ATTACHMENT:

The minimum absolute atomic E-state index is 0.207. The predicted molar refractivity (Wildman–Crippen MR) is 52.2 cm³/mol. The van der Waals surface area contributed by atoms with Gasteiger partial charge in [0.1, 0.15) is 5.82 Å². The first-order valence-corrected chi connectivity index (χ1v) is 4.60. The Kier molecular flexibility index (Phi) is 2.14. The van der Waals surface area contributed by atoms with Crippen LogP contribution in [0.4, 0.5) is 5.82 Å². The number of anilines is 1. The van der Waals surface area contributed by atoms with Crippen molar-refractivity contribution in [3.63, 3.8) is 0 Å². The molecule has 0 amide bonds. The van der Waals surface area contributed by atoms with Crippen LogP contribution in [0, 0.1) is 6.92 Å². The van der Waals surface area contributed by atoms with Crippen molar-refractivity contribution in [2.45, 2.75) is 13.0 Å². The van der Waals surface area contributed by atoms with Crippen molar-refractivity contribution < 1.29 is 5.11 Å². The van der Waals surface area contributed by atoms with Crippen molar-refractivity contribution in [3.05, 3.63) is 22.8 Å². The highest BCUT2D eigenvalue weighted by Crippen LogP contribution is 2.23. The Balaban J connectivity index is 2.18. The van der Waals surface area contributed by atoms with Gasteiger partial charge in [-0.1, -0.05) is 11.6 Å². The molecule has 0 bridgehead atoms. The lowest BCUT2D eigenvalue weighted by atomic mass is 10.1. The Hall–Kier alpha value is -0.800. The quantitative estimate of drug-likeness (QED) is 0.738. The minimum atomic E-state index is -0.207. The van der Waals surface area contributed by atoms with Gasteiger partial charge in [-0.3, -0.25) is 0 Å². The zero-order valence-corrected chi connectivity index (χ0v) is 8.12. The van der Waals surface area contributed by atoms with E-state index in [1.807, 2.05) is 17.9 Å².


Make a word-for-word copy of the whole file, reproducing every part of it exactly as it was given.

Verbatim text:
The minimum absolute atomic E-state index is 0.207. The predicted molar refractivity (Wildman–Crippen MR) is 52.2 cm³/mol. The van der Waals surface area contributed by atoms with Gasteiger partial charge in [0.1, 0.15) is 5.82 Å². The first-order valence-corrected chi connectivity index (χ1v) is 4.60. The Kier molecular flexibility index (Phi) is 2.14. The van der Waals surface area contributed by atoms with Crippen LogP contribution in [0.4, 0.5) is 5.82 Å². The number of anilines is 1. The van der Waals surface area contributed by atoms with Crippen molar-refractivity contribution in [3.63, 3.8) is 0 Å². The molecule has 0 amide bonds. The van der Waals surface area contributed by atoms with Crippen LogP contribution in [0, 0.1) is 6.92 Å². The van der Waals surface area contributed by atoms with Crippen molar-refractivity contribution in [2.45, 2.75) is 13.0 Å². The van der Waals surface area contributed by atoms with Crippen molar-refractivity contribution < 1.29 is 5.11 Å². The van der Waals surface area contributed by atoms with Crippen molar-refractivity contribution in [3.05, 3.63) is 22.8 Å². The highest BCUT2D eigenvalue weighted by Crippen LogP contribution is 2.23. The Balaban J connectivity index is 2.18. The van der Waals surface area contributed by atoms with Gasteiger partial charge in [-0.1, -0.05) is 11.6 Å². The molecule has 0 bridgehead atoms. The lowest BCUT2D eigenvalue weighted by atomic mass is 10.1. The Hall–Kier alpha value is -0.800. The quantitative estimate of drug-likeness (QED) is 0.738. The minimum atomic E-state index is -0.207. The van der Waals surface area contributed by atoms with Gasteiger partial charge in [-0.3, -0.25) is 0 Å². The zero-order valence-corrected chi connectivity index (χ0v) is 8.12. The van der Waals surface area contributed by atoms with E-state index in [1.807, 2.05) is 17.9 Å².